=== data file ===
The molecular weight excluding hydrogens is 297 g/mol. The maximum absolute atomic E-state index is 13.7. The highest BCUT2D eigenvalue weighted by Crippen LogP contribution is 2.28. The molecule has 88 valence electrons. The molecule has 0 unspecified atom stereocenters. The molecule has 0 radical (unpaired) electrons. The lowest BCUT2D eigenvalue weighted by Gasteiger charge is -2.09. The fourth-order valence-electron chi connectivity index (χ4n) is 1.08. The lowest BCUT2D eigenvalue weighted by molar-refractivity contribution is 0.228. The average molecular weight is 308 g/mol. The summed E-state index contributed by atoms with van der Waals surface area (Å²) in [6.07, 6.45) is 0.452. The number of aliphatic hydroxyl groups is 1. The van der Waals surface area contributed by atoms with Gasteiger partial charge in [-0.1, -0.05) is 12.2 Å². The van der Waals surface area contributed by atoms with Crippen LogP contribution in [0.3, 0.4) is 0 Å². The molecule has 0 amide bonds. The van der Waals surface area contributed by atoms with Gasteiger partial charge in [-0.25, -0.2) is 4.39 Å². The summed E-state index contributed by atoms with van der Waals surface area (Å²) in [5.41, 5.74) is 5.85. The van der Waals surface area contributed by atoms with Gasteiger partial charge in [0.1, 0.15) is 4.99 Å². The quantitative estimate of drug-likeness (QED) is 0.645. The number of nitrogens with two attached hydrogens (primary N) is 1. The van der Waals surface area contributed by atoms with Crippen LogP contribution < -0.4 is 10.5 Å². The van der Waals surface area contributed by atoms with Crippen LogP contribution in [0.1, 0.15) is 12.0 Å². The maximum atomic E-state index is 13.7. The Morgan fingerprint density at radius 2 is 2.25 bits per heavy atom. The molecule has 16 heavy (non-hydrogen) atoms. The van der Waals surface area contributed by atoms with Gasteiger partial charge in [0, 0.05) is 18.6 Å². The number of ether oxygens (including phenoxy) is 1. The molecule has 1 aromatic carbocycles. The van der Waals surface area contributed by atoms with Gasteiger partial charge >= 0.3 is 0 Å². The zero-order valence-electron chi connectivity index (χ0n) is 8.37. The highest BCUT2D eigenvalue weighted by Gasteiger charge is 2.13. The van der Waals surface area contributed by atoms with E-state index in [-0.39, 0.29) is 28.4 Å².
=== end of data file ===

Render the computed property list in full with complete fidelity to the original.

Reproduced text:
The molecular weight excluding hydrogens is 297 g/mol. The maximum absolute atomic E-state index is 13.7. The highest BCUT2D eigenvalue weighted by Crippen LogP contribution is 2.28. The molecule has 88 valence electrons. The molecule has 0 unspecified atom stereocenters. The molecule has 0 radical (unpaired) electrons. The lowest BCUT2D eigenvalue weighted by Gasteiger charge is -2.09. The fourth-order valence-electron chi connectivity index (χ4n) is 1.08. The lowest BCUT2D eigenvalue weighted by molar-refractivity contribution is 0.228. The average molecular weight is 308 g/mol. The summed E-state index contributed by atoms with van der Waals surface area (Å²) in [6.07, 6.45) is 0.452. The number of aliphatic hydroxyl groups is 1. The van der Waals surface area contributed by atoms with Gasteiger partial charge in [-0.1, -0.05) is 12.2 Å². The van der Waals surface area contributed by atoms with Crippen LogP contribution in [0.3, 0.4) is 0 Å². The molecule has 0 amide bonds. The van der Waals surface area contributed by atoms with Gasteiger partial charge in [-0.25, -0.2) is 4.39 Å². The summed E-state index contributed by atoms with van der Waals surface area (Å²) in [5.41, 5.74) is 5.85. The van der Waals surface area contributed by atoms with Gasteiger partial charge in [0.1, 0.15) is 4.99 Å². The quantitative estimate of drug-likeness (QED) is 0.645. The number of nitrogens with two attached hydrogens (primary N) is 1. The van der Waals surface area contributed by atoms with Crippen LogP contribution < -0.4 is 10.5 Å². The van der Waals surface area contributed by atoms with Crippen LogP contribution in [0.1, 0.15) is 12.0 Å². The maximum atomic E-state index is 13.7. The Morgan fingerprint density at radius 2 is 2.25 bits per heavy atom. The molecule has 16 heavy (non-hydrogen) atoms. The van der Waals surface area contributed by atoms with Gasteiger partial charge in [0, 0.05) is 18.6 Å². The number of ether oxygens (including phenoxy) is 1. The molecule has 1 aromatic carbocycles. The van der Waals surface area contributed by atoms with Gasteiger partial charge >= 0.3 is 0 Å². The zero-order valence-electron chi connectivity index (χ0n) is 8.37. The highest BCUT2D eigenvalue weighted by Gasteiger charge is 2.13. The van der Waals surface area contributed by atoms with E-state index in [-0.39, 0.29) is 28.4 Å².